Make Training A Top Priority
For dog owners/parents, training should not be an option, it should be considered a necessity. Even if your dog doesn’t have serious behavior problems or bad habits, it’s a great way to ensure your dog understands your expectations of them, while also positively cementing the relationship between dog and human.
As a St. Louis dog trainer, I’ve worked with a large and diverse number of canine behavior cases. I’ll get the call from the owner who just adopted a puppy, and they want to get the basics like potty training and commands out of the way. This is a great step ahead, as starting young and early with a puppy can help prevent any issues from forming in the first place! I’ll also receive an email from a disgruntled dog owner who is fed up with their dog’s hyperactivity or the fact that the dog will hardly ever listen to them, especially when the dog is distracted or excited by something else. There are also the folks that are on the verge of losing their dog because the dog’s anxiety or aggression is negatively impacting the owner and other people (i.e.: neighbors, visiting guests, veterinary staff, etc).
Training is not about being mean to your dog, or taking on the role as a malevolent dictator…it’s about setting your dog up for success so that they can learn to avoid problematic behaviors and scenarios. Dogs that misbehave often do it because they simply don’t know better, most likely due to no one explaining it to them, or being consistent with their corrections and boundaries. Training isn’t just about correcting the dog, it’s also about presenting choices for the dog, where we show that there is reward waiting for them, but they need to reach it with more appropriate habits and behavior. For example, I worked with a dog named Dutch, who kept terrorizing the house cat whenever he came into his sight. Dutch would chase the cat, and if the cat was not in Dutch’s reach, he would bark excessively, whine sometimes, and even jump if the cat was on higher ground. Dutch’s owners would correct, but Dutch would tune them out because he was so focused on the cat, rather than the owners. All he knew was that when he got excited, Dutch and his own emotions/instinct was in charge, and the owners’ commands were meaningless.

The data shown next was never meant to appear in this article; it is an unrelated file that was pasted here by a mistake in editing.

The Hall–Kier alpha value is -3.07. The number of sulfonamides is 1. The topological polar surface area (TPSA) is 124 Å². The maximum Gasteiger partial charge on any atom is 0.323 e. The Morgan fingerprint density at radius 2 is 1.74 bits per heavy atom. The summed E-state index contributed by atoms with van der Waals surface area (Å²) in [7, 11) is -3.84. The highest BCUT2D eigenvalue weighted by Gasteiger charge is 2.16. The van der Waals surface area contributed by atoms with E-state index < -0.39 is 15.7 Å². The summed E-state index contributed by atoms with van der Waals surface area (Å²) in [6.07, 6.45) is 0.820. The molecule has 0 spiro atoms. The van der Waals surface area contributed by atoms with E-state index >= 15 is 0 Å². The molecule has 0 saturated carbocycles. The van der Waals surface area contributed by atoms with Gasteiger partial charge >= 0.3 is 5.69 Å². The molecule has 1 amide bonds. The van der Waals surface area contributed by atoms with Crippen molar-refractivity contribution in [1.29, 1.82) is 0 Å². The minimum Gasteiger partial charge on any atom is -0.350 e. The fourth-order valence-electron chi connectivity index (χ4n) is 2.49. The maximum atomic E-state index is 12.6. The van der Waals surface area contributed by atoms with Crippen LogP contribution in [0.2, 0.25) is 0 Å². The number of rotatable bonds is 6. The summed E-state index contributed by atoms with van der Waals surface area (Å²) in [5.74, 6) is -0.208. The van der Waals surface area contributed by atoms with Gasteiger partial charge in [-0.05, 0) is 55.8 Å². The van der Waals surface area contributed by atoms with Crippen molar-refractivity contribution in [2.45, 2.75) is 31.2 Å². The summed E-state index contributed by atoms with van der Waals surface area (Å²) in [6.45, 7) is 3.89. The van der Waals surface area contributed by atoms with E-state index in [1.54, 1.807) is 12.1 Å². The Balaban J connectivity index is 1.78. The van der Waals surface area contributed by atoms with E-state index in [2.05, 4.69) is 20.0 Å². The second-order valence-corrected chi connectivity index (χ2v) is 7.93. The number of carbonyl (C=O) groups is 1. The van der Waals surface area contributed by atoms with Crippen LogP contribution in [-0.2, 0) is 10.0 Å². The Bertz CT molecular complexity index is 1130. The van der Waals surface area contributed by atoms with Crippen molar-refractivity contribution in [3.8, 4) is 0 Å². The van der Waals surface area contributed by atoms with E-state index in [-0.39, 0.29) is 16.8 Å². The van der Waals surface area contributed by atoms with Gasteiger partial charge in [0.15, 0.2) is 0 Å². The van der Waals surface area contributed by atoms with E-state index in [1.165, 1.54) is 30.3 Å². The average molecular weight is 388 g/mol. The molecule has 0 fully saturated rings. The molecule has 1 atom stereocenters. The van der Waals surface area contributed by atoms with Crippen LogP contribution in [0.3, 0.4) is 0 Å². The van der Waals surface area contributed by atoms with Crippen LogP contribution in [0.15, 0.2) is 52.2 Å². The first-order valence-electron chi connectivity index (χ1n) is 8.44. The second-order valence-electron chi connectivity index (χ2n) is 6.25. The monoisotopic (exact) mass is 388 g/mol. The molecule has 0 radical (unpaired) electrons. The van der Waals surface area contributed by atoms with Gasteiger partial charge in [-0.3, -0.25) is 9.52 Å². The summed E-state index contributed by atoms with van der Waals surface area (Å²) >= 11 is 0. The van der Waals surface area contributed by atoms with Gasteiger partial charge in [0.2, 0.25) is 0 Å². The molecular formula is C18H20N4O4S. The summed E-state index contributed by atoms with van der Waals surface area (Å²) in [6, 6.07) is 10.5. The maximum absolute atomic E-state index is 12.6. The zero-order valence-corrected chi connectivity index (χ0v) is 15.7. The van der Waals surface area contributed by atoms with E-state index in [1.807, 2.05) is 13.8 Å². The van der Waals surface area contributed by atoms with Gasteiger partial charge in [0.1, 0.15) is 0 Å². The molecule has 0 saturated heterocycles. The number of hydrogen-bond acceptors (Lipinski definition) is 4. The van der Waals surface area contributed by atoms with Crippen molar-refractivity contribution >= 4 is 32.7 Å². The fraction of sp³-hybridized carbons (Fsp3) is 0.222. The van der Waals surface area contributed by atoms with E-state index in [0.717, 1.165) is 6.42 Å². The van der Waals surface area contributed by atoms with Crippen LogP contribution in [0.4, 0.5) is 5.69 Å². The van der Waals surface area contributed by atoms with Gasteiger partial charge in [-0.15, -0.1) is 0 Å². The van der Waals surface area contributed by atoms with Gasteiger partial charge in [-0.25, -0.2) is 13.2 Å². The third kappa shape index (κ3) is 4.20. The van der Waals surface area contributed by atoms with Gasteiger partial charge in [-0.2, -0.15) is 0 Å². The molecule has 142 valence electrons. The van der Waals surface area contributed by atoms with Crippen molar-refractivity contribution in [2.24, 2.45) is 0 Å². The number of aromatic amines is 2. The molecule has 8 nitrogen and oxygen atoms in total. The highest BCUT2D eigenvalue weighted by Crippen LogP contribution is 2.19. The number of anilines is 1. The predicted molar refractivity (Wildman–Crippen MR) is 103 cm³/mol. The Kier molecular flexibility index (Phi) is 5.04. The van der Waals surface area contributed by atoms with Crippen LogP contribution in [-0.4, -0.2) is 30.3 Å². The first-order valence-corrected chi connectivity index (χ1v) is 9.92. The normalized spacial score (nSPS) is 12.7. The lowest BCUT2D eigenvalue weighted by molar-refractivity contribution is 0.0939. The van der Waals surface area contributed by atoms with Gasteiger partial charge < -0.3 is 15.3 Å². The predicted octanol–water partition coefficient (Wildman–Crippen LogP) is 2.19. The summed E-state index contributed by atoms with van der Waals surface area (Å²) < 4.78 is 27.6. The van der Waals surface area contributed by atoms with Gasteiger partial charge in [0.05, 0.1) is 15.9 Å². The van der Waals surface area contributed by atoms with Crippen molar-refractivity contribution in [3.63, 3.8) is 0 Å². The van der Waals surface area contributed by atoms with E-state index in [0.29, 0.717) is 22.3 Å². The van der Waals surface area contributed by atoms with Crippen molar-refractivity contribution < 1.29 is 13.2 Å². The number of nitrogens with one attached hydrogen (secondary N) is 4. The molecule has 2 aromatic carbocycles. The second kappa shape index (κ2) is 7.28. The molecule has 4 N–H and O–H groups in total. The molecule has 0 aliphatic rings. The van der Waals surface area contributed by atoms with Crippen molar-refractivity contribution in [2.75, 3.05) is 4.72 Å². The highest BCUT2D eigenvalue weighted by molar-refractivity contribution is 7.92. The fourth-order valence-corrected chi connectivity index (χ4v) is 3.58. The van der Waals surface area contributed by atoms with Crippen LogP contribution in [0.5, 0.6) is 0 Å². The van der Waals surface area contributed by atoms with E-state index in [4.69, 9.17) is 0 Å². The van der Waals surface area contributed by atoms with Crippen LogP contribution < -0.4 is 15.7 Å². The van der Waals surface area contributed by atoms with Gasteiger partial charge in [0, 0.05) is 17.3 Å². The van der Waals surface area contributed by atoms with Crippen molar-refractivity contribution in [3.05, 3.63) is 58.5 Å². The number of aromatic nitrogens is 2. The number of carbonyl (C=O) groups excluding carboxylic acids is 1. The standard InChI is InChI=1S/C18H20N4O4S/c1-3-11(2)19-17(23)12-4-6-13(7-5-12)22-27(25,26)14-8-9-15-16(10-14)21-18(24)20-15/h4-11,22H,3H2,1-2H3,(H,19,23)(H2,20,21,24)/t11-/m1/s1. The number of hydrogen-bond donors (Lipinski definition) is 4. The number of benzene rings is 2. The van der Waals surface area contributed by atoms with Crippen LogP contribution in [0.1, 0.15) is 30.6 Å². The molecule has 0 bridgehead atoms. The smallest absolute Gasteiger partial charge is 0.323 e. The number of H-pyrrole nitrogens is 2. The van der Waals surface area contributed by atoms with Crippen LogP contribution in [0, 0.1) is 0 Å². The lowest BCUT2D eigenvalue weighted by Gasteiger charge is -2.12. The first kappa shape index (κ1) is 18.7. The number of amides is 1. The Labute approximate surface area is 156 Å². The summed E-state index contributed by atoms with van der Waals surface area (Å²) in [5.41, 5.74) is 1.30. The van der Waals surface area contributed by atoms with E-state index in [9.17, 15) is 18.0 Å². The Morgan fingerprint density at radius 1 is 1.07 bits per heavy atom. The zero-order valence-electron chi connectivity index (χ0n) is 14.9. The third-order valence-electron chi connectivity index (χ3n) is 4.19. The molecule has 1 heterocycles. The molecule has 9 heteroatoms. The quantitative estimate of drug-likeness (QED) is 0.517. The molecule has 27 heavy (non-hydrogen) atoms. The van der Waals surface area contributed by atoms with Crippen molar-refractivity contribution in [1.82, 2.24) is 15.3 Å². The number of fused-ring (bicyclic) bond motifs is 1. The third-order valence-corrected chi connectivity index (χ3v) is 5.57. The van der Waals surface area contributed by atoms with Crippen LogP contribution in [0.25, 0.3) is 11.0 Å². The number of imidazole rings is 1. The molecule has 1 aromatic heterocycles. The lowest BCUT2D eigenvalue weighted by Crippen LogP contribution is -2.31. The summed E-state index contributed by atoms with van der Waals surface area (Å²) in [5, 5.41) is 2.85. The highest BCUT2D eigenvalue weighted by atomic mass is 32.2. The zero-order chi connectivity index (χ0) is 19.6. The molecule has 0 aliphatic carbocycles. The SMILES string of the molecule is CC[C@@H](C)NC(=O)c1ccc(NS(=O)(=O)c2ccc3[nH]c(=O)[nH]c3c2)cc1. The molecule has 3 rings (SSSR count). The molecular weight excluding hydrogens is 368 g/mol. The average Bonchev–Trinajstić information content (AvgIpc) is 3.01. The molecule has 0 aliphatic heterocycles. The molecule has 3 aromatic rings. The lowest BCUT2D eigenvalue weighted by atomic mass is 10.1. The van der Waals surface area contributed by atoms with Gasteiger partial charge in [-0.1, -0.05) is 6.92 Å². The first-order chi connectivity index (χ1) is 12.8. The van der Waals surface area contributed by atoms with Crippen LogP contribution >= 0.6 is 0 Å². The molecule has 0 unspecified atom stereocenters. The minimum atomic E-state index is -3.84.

By controlling Dutch’s environment more with the cat, the owners could avoid any fiascos, plus show Dutch how to behave differently and receive praise and reward. It had to be communicated to Dutch that his behavior was the not best, but with some environmental changes, his owners were able to minimize the opportunity for failure, and maximize the opportunity for success!
If your dog doesn’t have any severe issues, that’s great, but training can still help. Plus, there is always the possibility that a more serious problem can develop in the future. Learn the right way to communicate with your dog, and show them how to succeed and move upward, rather than behaviorally regress! If your dog is on the brink of a bad behavioral explosion, don’t wait until the bomb goes off! Call 800-649-7297 and we’ll help you and your dog reach all your training goals, whatever they may be!